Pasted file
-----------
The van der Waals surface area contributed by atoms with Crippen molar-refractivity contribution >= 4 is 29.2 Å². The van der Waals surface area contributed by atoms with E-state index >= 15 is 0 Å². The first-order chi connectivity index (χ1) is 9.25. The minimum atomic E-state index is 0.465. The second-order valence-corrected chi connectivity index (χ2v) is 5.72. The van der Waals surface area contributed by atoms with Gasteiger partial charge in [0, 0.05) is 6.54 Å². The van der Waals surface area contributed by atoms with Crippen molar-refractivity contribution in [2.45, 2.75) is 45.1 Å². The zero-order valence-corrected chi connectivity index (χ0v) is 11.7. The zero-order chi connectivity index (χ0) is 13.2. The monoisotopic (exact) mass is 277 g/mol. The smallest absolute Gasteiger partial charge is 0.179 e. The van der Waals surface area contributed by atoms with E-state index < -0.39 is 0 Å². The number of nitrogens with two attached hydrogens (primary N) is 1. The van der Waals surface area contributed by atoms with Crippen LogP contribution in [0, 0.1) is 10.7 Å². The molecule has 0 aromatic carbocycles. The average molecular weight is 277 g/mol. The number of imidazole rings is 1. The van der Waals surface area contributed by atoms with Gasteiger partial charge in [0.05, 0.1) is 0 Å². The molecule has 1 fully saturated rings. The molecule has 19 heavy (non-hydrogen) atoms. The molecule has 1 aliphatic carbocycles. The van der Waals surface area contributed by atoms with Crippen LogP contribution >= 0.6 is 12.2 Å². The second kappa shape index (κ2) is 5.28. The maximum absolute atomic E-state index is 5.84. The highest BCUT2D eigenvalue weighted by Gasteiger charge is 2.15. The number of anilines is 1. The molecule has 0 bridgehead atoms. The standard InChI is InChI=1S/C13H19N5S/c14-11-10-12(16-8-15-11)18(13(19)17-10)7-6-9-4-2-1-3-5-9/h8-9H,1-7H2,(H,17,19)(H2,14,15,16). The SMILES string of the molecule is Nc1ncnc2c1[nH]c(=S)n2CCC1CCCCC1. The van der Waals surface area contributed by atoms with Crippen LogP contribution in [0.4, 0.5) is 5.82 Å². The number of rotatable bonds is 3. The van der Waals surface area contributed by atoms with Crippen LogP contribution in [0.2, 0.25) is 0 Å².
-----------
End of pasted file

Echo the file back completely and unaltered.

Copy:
The van der Waals surface area contributed by atoms with Crippen molar-refractivity contribution >= 4 is 29.2 Å². The van der Waals surface area contributed by atoms with E-state index >= 15 is 0 Å². The first-order chi connectivity index (χ1) is 9.25. The minimum atomic E-state index is 0.465. The second-order valence-corrected chi connectivity index (χ2v) is 5.72. The van der Waals surface area contributed by atoms with Gasteiger partial charge in [0, 0.05) is 6.54 Å². The van der Waals surface area contributed by atoms with Crippen molar-refractivity contribution in [2.45, 2.75) is 45.1 Å². The zero-order valence-corrected chi connectivity index (χ0v) is 11.7. The zero-order chi connectivity index (χ0) is 13.2. The monoisotopic (exact) mass is 277 g/mol. The smallest absolute Gasteiger partial charge is 0.179 e. The van der Waals surface area contributed by atoms with E-state index < -0.39 is 0 Å². The number of nitrogens with two attached hydrogens (primary N) is 1. The van der Waals surface area contributed by atoms with Crippen LogP contribution in [0, 0.1) is 10.7 Å². The molecule has 0 aromatic carbocycles. The average molecular weight is 277 g/mol. The number of imidazole rings is 1. The van der Waals surface area contributed by atoms with Gasteiger partial charge in [0.05, 0.1) is 0 Å². The molecule has 1 fully saturated rings. The molecule has 19 heavy (non-hydrogen) atoms. The molecule has 1 aliphatic carbocycles. The van der Waals surface area contributed by atoms with Crippen LogP contribution >= 0.6 is 12.2 Å². The second kappa shape index (κ2) is 5.28. The maximum absolute atomic E-state index is 5.84. The highest BCUT2D eigenvalue weighted by Gasteiger charge is 2.15. The number of anilines is 1. The molecule has 0 bridgehead atoms. The standard InChI is InChI=1S/C13H19N5S/c14-11-10-12(16-8-15-11)18(13(19)17-10)7-6-9-4-2-1-3-5-9/h8-9H,1-7H2,(H,17,19)(H2,14,15,16). The SMILES string of the molecule is Nc1ncnc2c1[nH]c(=S)n2CCC1CCCCC1. The van der Waals surface area contributed by atoms with Crippen LogP contribution in [0.4, 0.5) is 5.82 Å². The number of rotatable bonds is 3. The van der Waals surface area contributed by atoms with Crippen LogP contribution in [0.2, 0.25) is 0 Å².